Review: ‘Cirque Spooktacular’ at The Kennedy Center

Like The Nutcracker at Christmastime, Cirque Spooktacular, the NSO Pops’ Cirque de la Symphonie Halloween Extravaganza, is bound to become a seasonal tradition at The John F. Kennedy Center for the Performing Arts.

It’s plenty scary, as daredevils dangle from serpentine ropes or blood-red scarves 40 feet above the stage with no apparent safety plan.Costumes evoke freaky clowns, superheroes, princesses – even get-ups that could spring from the “sexy” section of those adult catalogues.

And the kids eat it up.

Conductor Stuart Chafetz and 90-plus musicians weave a powerful spell, starting with The Phantom of the Opera overture by Andrew Lloyd Webber, arranged by Calvin Custer. The music is crisp and refreshing as fall; the percussive, glockenspiel-like synth played by Lisa Emenheiser rattles nerves, in a good way. The strings attack with staccato quivers.

No one misses the chandelier, because suspense waits in the wings – and eye candy to spare with an eight-member Cirque de la Symphonie troupe.

First up, way up, is rope aerialist Christine Van Loo, who bends herself to Camille Saint-Saens’ “Danse macabre, Op. 40.” In a flaming-orange leotard, she braves vertical splits, hangs from her ankles in a loose hangman’s noose, twirls, somersaults and slides head first as if down a firehouse pole landing inches from the stage. The evening’s thrills are just beginning.

But one can’t help wonder: Is symphonic music not thrilling enough on its own, especially for those generations weaned on music videos and overstimulation? Chafetz admits to the audience the spectacle above and behind his back is nothing compared to the entertainment he gets, watching top-class musicians play while their focus does loop-the-loops following the acrobats. The pairing of circus and symphony is genius – lofty and aloft, among the greatest arts on Earth piling on. The Concert Hall should be packed with admirers. What’s with all these empty seats?

Contortionist Elena Tsarkova (in the white leotard). Photo courtesy of Cirque
Contortionist Elena Tsarkova (in the white leotard). Photo courtesy of Cirque

On stage, elbow room is at a premium. Vladimir Tsarkov is a heavenly host as a harlequin clown, mime and juggler with endless tricks up his sleeve – including fun friction with the conductor. Tsarkov doubles as stage hand and assistant to quick-change artist and contortionist Elena Tsarkova, who performs sheer magic and, in candy-swirl leggings, assumes alien life forms while balancing on stools. Meanwhile, Irina Burdetsky strikes the perfect note of nostalgia with a dizzying number of Hula Hoops that appear to slice right through her, before she morphs into a human Slinky.

Van Loo encores later in a breathtaking aerial pas de deux with Alexander Streltsov – who flies, thrusting himself over the audience, awakening every childhood fantasy. Talk about executing lifts – at one point Van Loo, tangled up in scarves, lifts her beefy partner by one arm while squinched in an upside down split. We wince.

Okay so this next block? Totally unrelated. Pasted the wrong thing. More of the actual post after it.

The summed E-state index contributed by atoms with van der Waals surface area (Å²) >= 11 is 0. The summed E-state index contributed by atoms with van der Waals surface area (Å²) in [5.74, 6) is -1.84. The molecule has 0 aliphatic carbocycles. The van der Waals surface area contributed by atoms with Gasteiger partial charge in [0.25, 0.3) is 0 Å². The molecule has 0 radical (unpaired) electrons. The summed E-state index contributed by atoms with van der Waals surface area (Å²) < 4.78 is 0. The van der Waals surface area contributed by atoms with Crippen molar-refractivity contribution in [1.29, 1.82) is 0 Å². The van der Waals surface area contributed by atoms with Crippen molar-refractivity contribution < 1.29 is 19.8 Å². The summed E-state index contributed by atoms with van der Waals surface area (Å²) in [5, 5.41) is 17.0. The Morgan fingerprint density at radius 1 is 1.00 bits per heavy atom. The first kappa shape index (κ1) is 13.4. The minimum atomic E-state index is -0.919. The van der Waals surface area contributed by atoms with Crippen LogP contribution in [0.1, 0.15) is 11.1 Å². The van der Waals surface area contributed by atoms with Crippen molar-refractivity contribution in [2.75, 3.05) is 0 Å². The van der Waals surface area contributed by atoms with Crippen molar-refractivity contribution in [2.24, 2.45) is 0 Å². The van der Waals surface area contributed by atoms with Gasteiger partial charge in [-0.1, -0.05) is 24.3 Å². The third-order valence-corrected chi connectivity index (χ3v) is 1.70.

Streltsov also creates optical illusions, dancing and twirling giant geometric shapes, his “spinning cube” act against festive moody lighting. But most would agree Vitalii Buza one-ups him with the Cyr Wheel, a giant steel ring he rides like a gyroscope. He looks like Da Vinci’s “Vitruvian Man” or a real-live dreamcatcher. He later flies like a hybrid Superman-Peter Pan to John Williams’ cinematic “Flight to Neverland” from the movie Hook. His strapping strength seems unmatched. 

That is, until we encounter the musculo-skeletal perfection of strongmen Jarek and Darek. This bronze-painted Polish balancing duo, accompanied by an organ-less Bach’s “Toccata and Fugue in D minor,” is jaw-dropping. You want headstands? There’s a hunk of a man balancing with one hand atop the other’s head! They proceed to fold into synchronized sculptures painful to watch and erotic at the same time. (Don’t worry, that aspect sails right over the youngsters’ heads.)

Jaroslaw Marciniak and Dariusz Wronski, otherwise known as strongmen Jarek and Darek. Photo courtesy of Cirque de la Symphonie.
Jaroslaw Marciniak and Dariusz Wronski, otherwise known as strongmen Jarek and Darek. Photo courtesy of Cirque de la Symphonie.

It’s a relief that the kids in attendance at times must use their imaginations, as the acrobats don’t appear during every haunting hit. Works deemed dramatic enough on their own include Musorgsky’s “A Night on Bald Mountain,” Grieg’s “In the Hall of the Mountain King” from Peer Gynt and the crowd favorite, “The Sorcerer’s Apprentice” by Paul Dukas. Conjuring the Disneyfied image, the musicians’ bows become the bewitched brooms; the halting, loping rhythms had one child squealing with delight and anticipation Mickey might emerge – all the better to be reminded how thrilling live music and cartoonish spectacle that’s not canned can be.

There’s plenty for adults to squeal with delight about, too, including a smokin’ solo by Concertmaster in the fourth movement of Rimsky-Korsakov’s “Capriccio Espagnol” suite, her fingers contortion artists all their own.

The NSO Pops simply pops with personality. I entreat: Plan a stop at our national fun house. This supreme Halloween treat is not to be missed.

Running Time: Two hours, with a 15-minute intermission.


Cirque Spooktacular runs through October 15, 2016 at the John F. Kennedy Performing Center for the Arts’ Concert Hall – 2700 F Street, NW, in Washington, DC. For tickets call (800) 444-1324 or (202) 467-4600, or purchase them online.

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